The first noun quiz will be for students beginning to learn about nouns. It will cover the fact that a noun that is a person, place, thing, or idea. It will also cover the difference between common and proper nouns.
A. Instructions: Circle the nouns in these sentences. Hint: there are 20.
B. Instructions: Circle the proper nouns and underline the common nouns.
A. cat, dog, park, Misha, piano, drums, David, cake, cookies, cups, picnic, Danielle, Avatar, theater, love, peace, hate, war, family, team.
B. common nouns: cookies, eggs, flour, sugar, butter, week, team, show, television, place, friends, parents proper nouns: Mother, Jose, The Giving Tree, Tuesday, June, Sonic, Spongebob, Disneyland
A. Instructions: Circle the proper nouns and underline the collective nouns. HINT: There are 10 all together.
B. Instructions: In each sentence a noun is underlined. Put “A” if it is abstract, and “C” if it is concrete.
C. Instructions: In each sentence a noun is underlined. Put “C” if it is a countable noun, “U” if it is uncountable.
A: proper: Bob, Florida, August, Monday, Christmas
collective: faculty, department, family, school, jury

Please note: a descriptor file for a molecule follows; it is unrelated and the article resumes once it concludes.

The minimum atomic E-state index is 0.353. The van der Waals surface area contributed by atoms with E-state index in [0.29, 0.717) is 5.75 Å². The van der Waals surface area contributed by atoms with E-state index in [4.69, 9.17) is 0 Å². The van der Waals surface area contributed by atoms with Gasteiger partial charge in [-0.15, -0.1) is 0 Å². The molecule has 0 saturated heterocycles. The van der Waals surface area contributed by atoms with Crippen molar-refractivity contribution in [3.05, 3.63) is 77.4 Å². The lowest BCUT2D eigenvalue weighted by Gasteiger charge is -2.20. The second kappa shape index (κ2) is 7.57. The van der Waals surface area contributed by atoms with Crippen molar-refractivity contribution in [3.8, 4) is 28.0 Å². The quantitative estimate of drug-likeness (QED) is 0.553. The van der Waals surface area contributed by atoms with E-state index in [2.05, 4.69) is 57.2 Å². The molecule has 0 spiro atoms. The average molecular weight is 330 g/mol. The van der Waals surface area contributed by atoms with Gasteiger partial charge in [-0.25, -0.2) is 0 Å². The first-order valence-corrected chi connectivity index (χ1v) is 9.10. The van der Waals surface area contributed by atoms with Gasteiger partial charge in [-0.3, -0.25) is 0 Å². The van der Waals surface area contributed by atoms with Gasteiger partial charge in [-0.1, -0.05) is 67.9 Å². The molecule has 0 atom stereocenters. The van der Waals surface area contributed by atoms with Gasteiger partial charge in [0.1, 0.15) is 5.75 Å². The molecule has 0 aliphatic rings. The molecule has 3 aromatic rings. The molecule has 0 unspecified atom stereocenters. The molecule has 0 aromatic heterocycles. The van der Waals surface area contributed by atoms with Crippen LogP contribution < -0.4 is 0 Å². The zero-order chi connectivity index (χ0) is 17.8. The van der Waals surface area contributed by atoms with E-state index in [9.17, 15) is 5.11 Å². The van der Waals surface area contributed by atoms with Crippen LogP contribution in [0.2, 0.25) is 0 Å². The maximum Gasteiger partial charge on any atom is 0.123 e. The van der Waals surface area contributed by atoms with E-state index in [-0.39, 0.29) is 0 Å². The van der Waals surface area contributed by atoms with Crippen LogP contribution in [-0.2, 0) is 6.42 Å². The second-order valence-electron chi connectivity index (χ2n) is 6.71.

B: 1. A, 2. C, 3. A, 4. A, 5. C, 6. A, 7. A, 8. C, 9. A, 10. C
C: 1. U, 2. U, 3. C, 4. U, 5. C
Following is a study sheet for the noun quiz for level B. It covers common and proper nouns, as well as countable, uncountable, collective, abstract, and concrete.
A noun names a person, place, thing, or idea. Proper nouns refer to a specific idea or living or non-living thing and are capitalized. These include days of the week, months of the year, books, movies, places, musical compositions, magazines, and more. Common nouns are everything else and are not capitalized.
Countable nouns can be shown with a number, like eight houses. Just like the name, they are a noun that is able to be counted.
Uncountable nouns are neither singular nor plural. They refer to something which has mass but can not be counted. Examples include: air, sugar, money, furniture, and sadness.
Collective nouns refer to a set of things, a unit. You may think of it as a collection. Some examples are: class, society, team, family, and army.
Concrete nouns are physical and you can see, smell, touch, taste, or hear them. They can be common or proper, countable or uncountable, singular or plural, or collective. Examples are: bears, Mary, cars, butter, nose, feet, and school.
Abstract nouns refer to things that are not physical. They are ideas, feelings, traits, concepts etc. Examples include: sympathy, curiosity, tyranny, love, and patience.